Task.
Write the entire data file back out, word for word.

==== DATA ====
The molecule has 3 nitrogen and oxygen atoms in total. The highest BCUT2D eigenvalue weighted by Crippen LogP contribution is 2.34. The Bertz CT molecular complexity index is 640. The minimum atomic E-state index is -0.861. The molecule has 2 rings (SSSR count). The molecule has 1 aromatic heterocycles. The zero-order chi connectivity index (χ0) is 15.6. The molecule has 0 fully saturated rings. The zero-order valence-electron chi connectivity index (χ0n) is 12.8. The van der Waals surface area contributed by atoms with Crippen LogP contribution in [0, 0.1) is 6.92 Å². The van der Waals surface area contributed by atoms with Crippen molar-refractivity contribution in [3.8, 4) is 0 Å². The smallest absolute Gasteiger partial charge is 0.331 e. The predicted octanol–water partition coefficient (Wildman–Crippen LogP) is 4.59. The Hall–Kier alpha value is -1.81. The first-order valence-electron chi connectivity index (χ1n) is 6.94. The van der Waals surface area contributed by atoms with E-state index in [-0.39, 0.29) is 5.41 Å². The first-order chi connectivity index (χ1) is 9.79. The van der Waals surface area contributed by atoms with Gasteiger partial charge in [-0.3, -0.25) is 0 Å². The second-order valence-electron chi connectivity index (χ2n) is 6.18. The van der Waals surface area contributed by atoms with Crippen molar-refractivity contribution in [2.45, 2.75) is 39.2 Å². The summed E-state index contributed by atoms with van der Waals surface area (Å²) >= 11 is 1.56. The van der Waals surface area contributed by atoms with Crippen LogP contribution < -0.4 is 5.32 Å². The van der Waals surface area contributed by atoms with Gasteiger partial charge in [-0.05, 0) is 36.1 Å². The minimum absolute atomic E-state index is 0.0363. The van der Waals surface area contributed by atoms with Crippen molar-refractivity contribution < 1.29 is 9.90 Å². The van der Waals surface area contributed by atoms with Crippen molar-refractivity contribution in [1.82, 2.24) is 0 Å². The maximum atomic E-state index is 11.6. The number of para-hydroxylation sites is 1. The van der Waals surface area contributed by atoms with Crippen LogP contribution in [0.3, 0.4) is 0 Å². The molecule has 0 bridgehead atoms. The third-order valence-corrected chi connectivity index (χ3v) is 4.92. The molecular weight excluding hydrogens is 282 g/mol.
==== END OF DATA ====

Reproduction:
The molecule has 3 nitrogen and oxygen atoms in total. The highest BCUT2D eigenvalue weighted by Crippen LogP contribution is 2.34. The Bertz CT molecular complexity index is 640. The minimum atomic E-state index is -0.861. The molecule has 2 rings (SSSR count). The molecule has 1 aromatic heterocycles. The zero-order chi connectivity index (χ0) is 15.6. The molecule has 0 fully saturated rings. The zero-order valence-electron chi connectivity index (χ0n) is 12.8. The van der Waals surface area contributed by atoms with Crippen LogP contribution in [0, 0.1) is 6.92 Å². The van der Waals surface area contributed by atoms with Crippen molar-refractivity contribution in [3.8, 4) is 0 Å². The smallest absolute Gasteiger partial charge is 0.331 e. The predicted octanol–water partition coefficient (Wildman–Crippen LogP) is 4.59. The Hall–Kier alpha value is -1.81. The first-order valence-electron chi connectivity index (χ1n) is 6.94. The van der Waals surface area contributed by atoms with E-state index in [-0.39, 0.29) is 5.41 Å². The first-order chi connectivity index (χ1) is 9.79. The van der Waals surface area contributed by atoms with Gasteiger partial charge in [-0.3, -0.25) is 0 Å². The second-order valence-electron chi connectivity index (χ2n) is 6.18. The van der Waals surface area contributed by atoms with Crippen molar-refractivity contribution in [2.45, 2.75) is 39.2 Å². The summed E-state index contributed by atoms with van der Waals surface area (Å²) >= 11 is 1.56. The van der Waals surface area contributed by atoms with Crippen LogP contribution < -0.4 is 5.32 Å². The van der Waals surface area contributed by atoms with Gasteiger partial charge in [-0.05, 0) is 36.1 Å². The minimum absolute atomic E-state index is 0.0363. The van der Waals surface area contributed by atoms with Crippen molar-refractivity contribution < 1.29 is 9.90 Å². The van der Waals surface area contributed by atoms with Crippen molar-refractivity contribution in [1.82, 2.24) is 0 Å². The maximum atomic E-state index is 11.6. The number of para-hydroxylation sites is 1. The van der Waals surface area contributed by atoms with Crippen LogP contribution in [0.3, 0.4) is 0 Å². The molecule has 0 bridgehead atoms. The third-order valence-corrected chi connectivity index (χ3v) is 4.92. The molecular weight excluding hydrogens is 282 g/mol.